A third option for adoption in Canada is international (or "intercountry") adoption. Many children around the world are orphaned and in need of families. Since international adoption regulations vary between countries and change over time, your provincial adoption division is the best source of information on which countries currently have workable programs and what is required to adopt from those countries.

All these programs require a screening process, performed by a licensed agency in the adoptive parents’ province (as described above). This involves adoption education, a home study and approval from the provincial authority. Home studies, with other required supporting documentation (such as medical reports, financial statements, etc) are then sent to the child’s country, where a child will be selected and proposed to the family.

Once a family accepts a proposal, they are considered to be matched with that child and the legal process is initiated within the child’s country. Again, this process and the cost of the adoption, as well as the length of time it takes, varies from country to country. It may also vary depending on the circumstances within the country.

Countries that have had workable and successful intercountry programs with Canada include China, Haiti, Ethiopia, Russia, the USA, Vietnam, Thailand, Ukraine, Romania, Kazakhstan and Taiwan. Contact your provincial or local agency that works with international adoptions for current information on the status of these programs.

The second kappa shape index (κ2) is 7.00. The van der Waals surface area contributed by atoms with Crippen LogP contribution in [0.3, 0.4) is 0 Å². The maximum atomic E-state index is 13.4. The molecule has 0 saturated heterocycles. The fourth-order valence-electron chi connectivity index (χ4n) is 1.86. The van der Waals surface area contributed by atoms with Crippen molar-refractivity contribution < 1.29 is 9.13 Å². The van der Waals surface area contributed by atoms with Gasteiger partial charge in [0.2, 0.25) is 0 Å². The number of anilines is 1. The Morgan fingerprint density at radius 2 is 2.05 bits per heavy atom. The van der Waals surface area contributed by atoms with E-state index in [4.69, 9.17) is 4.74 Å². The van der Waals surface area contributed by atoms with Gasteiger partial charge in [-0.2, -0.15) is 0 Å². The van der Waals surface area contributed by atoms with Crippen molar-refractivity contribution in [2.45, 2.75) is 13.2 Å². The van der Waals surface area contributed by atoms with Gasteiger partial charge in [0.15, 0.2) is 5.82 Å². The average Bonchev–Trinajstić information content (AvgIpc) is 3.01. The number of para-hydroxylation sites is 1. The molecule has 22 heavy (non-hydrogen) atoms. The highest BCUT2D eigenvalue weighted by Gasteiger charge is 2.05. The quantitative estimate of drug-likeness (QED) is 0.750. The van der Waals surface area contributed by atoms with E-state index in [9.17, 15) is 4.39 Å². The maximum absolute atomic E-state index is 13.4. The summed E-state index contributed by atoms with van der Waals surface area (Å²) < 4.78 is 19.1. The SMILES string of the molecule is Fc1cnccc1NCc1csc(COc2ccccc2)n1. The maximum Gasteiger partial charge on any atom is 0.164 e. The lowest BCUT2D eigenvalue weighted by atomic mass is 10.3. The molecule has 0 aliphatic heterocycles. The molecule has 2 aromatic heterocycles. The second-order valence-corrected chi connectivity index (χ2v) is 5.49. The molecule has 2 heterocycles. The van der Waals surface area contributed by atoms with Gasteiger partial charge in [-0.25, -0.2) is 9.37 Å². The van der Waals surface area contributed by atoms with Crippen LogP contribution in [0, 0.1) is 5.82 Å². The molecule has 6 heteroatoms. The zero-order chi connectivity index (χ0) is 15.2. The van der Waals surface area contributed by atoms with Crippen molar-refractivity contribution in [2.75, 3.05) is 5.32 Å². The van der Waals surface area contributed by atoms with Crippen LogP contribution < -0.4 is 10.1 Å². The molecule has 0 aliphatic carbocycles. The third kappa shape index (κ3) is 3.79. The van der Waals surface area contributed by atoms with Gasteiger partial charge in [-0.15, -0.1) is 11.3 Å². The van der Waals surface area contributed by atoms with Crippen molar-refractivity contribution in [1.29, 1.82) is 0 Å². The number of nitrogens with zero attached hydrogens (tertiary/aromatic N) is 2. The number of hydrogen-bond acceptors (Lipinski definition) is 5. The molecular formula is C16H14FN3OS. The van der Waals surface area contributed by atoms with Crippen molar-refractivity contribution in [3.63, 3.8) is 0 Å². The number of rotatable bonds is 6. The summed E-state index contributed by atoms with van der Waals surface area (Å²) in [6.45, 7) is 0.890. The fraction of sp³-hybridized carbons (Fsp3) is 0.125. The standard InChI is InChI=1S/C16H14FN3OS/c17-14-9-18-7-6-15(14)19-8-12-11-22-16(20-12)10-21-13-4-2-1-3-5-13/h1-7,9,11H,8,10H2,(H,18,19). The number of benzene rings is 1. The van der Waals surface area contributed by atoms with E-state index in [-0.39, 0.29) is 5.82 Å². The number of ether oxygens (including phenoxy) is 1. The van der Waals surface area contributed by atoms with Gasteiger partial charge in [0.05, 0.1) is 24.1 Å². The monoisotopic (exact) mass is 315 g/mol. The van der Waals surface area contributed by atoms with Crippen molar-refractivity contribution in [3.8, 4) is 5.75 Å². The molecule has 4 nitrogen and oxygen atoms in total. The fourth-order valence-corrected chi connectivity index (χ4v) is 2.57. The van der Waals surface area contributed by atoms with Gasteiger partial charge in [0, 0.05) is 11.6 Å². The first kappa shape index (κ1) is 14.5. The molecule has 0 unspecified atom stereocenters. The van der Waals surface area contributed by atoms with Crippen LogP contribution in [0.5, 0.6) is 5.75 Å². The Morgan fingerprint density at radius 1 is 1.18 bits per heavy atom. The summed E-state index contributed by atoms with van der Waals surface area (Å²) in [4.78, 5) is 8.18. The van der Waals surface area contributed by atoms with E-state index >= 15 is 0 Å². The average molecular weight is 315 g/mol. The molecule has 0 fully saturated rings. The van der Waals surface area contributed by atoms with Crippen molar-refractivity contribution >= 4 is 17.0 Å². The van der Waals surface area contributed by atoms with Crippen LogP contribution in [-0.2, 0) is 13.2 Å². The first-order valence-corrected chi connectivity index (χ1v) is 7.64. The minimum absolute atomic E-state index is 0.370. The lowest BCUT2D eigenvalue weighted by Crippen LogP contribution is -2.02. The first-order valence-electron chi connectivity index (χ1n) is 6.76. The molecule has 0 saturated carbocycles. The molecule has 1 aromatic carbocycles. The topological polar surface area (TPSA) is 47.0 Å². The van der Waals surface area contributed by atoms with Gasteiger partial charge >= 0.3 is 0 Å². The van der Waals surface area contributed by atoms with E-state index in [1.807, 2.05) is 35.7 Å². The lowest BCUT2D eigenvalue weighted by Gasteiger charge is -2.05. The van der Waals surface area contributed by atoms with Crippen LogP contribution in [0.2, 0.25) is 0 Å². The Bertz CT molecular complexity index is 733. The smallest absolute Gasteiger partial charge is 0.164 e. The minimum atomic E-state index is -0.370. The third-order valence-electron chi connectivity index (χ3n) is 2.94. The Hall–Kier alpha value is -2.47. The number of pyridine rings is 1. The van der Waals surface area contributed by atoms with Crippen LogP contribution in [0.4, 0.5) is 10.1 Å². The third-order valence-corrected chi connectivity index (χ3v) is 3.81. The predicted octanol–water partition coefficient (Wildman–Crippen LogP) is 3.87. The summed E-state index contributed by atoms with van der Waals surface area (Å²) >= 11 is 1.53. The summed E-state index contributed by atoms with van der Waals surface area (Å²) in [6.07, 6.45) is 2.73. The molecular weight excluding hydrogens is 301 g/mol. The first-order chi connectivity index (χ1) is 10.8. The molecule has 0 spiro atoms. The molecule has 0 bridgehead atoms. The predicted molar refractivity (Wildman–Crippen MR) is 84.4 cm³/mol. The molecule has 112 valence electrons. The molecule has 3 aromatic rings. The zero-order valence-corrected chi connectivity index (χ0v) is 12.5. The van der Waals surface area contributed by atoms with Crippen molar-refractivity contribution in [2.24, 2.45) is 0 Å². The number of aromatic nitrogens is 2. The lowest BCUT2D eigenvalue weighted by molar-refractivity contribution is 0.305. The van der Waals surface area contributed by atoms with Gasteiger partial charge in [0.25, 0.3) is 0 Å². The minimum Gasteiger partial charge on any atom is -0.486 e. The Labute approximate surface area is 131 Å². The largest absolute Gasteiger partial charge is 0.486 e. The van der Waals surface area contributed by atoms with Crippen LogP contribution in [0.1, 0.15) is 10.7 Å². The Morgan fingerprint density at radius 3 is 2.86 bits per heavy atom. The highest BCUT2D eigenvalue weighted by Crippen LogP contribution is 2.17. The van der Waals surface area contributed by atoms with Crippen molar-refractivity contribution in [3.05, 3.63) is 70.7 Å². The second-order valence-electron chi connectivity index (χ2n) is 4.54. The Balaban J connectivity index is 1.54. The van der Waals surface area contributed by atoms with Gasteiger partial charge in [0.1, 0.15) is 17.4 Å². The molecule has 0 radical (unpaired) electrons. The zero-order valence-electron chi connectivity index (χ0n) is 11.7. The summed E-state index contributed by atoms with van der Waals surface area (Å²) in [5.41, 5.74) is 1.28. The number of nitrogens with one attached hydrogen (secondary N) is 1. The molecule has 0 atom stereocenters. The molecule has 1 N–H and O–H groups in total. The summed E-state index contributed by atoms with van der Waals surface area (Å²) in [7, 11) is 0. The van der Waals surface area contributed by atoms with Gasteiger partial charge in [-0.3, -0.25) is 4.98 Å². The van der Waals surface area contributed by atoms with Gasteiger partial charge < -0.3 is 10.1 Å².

Once the legal paperwork is completed, arrangements are made for the family to receive their child, usually by travelling to the country to pick the child up, but occasionally children can/need to be escorted to Canada. Travel forms a significant percentage of the fees involved in international adoption, which range from about $15,000 to $40,000 Cdn.

It is important to consider the cultural and racial differences that your child will experience. While parents often feel that culture or race is "not an issue" for them, the child who grows up outside of their culture and/or race may feel alienated, displaced or uncomfortable in situations parents may not have anticipated. It is essential that parents carefully consider how they will help to preserve culture, offer opportunities for their child to interact with others of their race and help their child feel comfortable "in their own skin." Agencies will assist in the process of educating parents and heightening awareness of the challenges of intercountry adoption.

If one or more of these options interests you, we recommend that you take a look at our Waiting to Belong website, which offers a wealth of adoption-related information.

Yoshiyuki Flint
Pantomime Dame
Answer # 5 #

Adopting children happens for different reasons; regardless of your reason, there are steps to take if you are planning on blending and growing your family.

You must be a resident of Ontario, and you must be able to meet the child’s needs. This means things like your age, health and financial situation will be considered before you are approved.

You cannot be denied because of your:

There are four types of adoption in Ontario. You should review the different types of adoption that are available to you and choose which option is best for your family.

The adoption of a child in the permanent care of a Children’s Aid Society (CAS) is called a public adoption.